BibliographyHussman, Lawrence E., Jr. Dreiser and His Fiction: A Twentieth-Century Quest. Philadelphia: University of Pennsylvania Press, 1983. Good discussion of Dreiser’s attitudes toward women, marriage, and prostitution, as well as his belief in “the giving spirit of women.” Also discusses Cowperwood’s search for the ideal woman.Lehan, Richard. Theodore Dreiser: His World and His Novels. Carbondale: Southern Illinois University Press, 1969. A critical study of Dreiser’s novels that focuses on their genesis, evolution, pattern, and meaning. Discusses such influences on the author’s imagination as family, city, work, and politics. Analyzes Cowperwood as a materialist Horatio Alger hero who appreciates beauty and art.Lingeman, Richard. An American Journey, 1908-1945. Vol. 2 in Theodore Dreiser. New York: Putnam, 1990. Explores Dreiser’s composition of The Titan in relation to other aspects of his life. Points out that his doing research for the book in Chicago in 1912 diverged from his previous procedure in writing Sister Carrie (1900) and Jennie Gerhardt (1911).Mukherjee, Arun. The Gospel of Wealth in the American Novel: The Rhetoric of Dreiser and Some of His Contemporaries. Totowa, N.J.: Barnes & Noble Books, 1987. In the context of the popular myth of the American dream, Mukherjee sees Cowperwood as “a representative figure, a microcosm that reflects the macrocosm of American society.”Pizer, Donald. The Novels of Theodore Dreiser: A Critical Study. Minneapolis: University of Minnesota Press, 1976. Discusses Dreiser’s research of historical sources relating to Charles T. Yerkes for the character of Cowperwood. Chronicles his creative choices and the novel’s publication history. Extensive discussion of Cowperwood’s sexual life as representing Dreiser’s interpretation of public morality in America.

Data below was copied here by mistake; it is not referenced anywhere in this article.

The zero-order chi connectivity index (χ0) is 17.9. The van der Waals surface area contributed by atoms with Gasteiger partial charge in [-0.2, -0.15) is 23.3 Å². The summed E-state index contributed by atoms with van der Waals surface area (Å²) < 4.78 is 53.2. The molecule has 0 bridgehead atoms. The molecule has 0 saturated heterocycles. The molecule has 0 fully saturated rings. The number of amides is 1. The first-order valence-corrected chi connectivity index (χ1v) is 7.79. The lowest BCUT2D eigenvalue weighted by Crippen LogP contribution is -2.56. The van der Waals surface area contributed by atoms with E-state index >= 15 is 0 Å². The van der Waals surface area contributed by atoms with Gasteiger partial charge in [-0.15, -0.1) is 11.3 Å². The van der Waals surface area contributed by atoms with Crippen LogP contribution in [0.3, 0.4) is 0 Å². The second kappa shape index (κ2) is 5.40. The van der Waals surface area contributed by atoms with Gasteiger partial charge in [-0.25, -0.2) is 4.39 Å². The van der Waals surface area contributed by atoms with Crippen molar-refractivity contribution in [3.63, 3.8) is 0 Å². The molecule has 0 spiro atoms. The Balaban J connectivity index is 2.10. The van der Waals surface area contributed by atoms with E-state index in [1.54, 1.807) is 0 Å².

Categories: Places